In Plain Language: O Jerusalem!

The claim that a Jewish presence on Har Habayit ‘inflames’ Muslim sensitivities and invites disaster is disingenuous

A Jewish man visits the plaza of the Dome of the Rock on October 27. (photo credit: REUTERS)
A Jewish man visits the plaza of the Dome of the Rock on October 27.
(photo credit: REUTERS)
There are two pivotal battles being fought today in our holy capital of Jerusalem.
The first, of course, is the ongoing street war between Israeli security forces and hundreds of hooded thugs (perfectly fitting the appellation “hoodlum”), who are incited and inspired on a daily basis by Palestinian politicians and clerics to use any means possible to create a state of chaos. This is not a new phenomenon; it is merely the latest chapter in a hundred-year Arab-Muslim war against any Jewish presence in the Middle East. Today’s installment is just playing out in Jerusalem.
Never mind that the Koran never once mentions Jerusalem (as opposed to hundreds of times in the Tanach ). Never mind that not a single Arab leader – including the Saudi “caretakers” of the Muslim holy places – bothered to visit Jerusalem during the Jordanians’ 19-year occupation of the city. Only now that the Jews have returned to Jerusalem, reunified and rejuvenated it, are the Muslims suddenly crowing about its importance in Islamic life and decrying its “defilement” at the hands of the “impure” Jews.
But this is only one of the wars being waged. The other – which may be even more tragic – is the internal Jewish conflict over the right of Jews to go up to Har Habayit – the Temple Mount. The haredi world is taking a hard-line, rigid stance against Jews ascending the Mount, asserting the long-held opinion that the eternal holiness of Har Habayit is compromised when Jews walk there. The Chief Rabbinate has traditionally adopted this position, issuing regular declarations proclaiming it a “great sin” to enter the area where the Temple once stood.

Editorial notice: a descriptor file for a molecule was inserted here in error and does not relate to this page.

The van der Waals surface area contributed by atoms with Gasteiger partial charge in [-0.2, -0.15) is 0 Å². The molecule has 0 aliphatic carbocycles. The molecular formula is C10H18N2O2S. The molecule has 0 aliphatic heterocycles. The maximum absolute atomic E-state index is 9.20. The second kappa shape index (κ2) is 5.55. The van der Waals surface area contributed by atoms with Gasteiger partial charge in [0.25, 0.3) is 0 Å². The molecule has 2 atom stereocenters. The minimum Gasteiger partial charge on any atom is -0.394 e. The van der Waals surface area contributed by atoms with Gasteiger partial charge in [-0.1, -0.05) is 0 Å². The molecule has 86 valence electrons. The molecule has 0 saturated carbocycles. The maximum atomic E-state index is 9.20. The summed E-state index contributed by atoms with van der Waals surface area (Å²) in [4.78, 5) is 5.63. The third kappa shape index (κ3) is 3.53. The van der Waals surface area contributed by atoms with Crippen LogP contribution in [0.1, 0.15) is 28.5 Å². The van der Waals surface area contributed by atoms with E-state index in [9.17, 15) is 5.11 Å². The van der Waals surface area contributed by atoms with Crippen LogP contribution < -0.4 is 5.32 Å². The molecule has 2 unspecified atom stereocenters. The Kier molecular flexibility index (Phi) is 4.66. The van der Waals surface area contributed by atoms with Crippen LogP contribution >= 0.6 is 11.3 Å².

Rabbi David Yosef, son of the late former chief Rabbi Ovadia Yosef, reiterated this decree earlier this week, calling on Prime Minister Benjamin Netanyahu to close the site to Jews and physically bar them from entering.
On the other side of the debate are numerous leading rabbis of the national-religious camp, who steadfastly maintain that going up to Har Habayit is not only permissible, but a religious obligation that can and should be carried out under specific religious guidelines. Their spiritual mentor in this belief is the late Rabbi Shlomo Goren, who served as the first chief rabbi of the IDF – from independence until 1968 – and as the country’s Ashkenazi chief rabbi from 1973 to 1983.
Rabbi Goren was among the first to reach the Western Wall upon its liberation in 1967, and is immortalized for sounding the Shofar there and proclaiming, “ Har Habayit b’yadeinu! ” (The Temple Mount is in our hands!) Rabbi Goren, who was a talmudic scholar par excellence, steadfastly held that while we do not know for certain the exact place where the Holy of Holies once stood – agreeing that it was, indeed, a place off-limits to Jews due to ritual impurity – we definitely do know the places where it was not located, and those places must be visited by Jews of faith.
He cited both Maimonides and Nahmanides as being among the great Torah sages who had prayed there in generations past. To that end, he organized a prayer service on the Temple Mount on August 15, 1967, soon after the Six Day War ended, and drew a detailed map of the places where a Jew may or may not go. He also called to build a synagogue on the Mount, a call being heard more and more often today.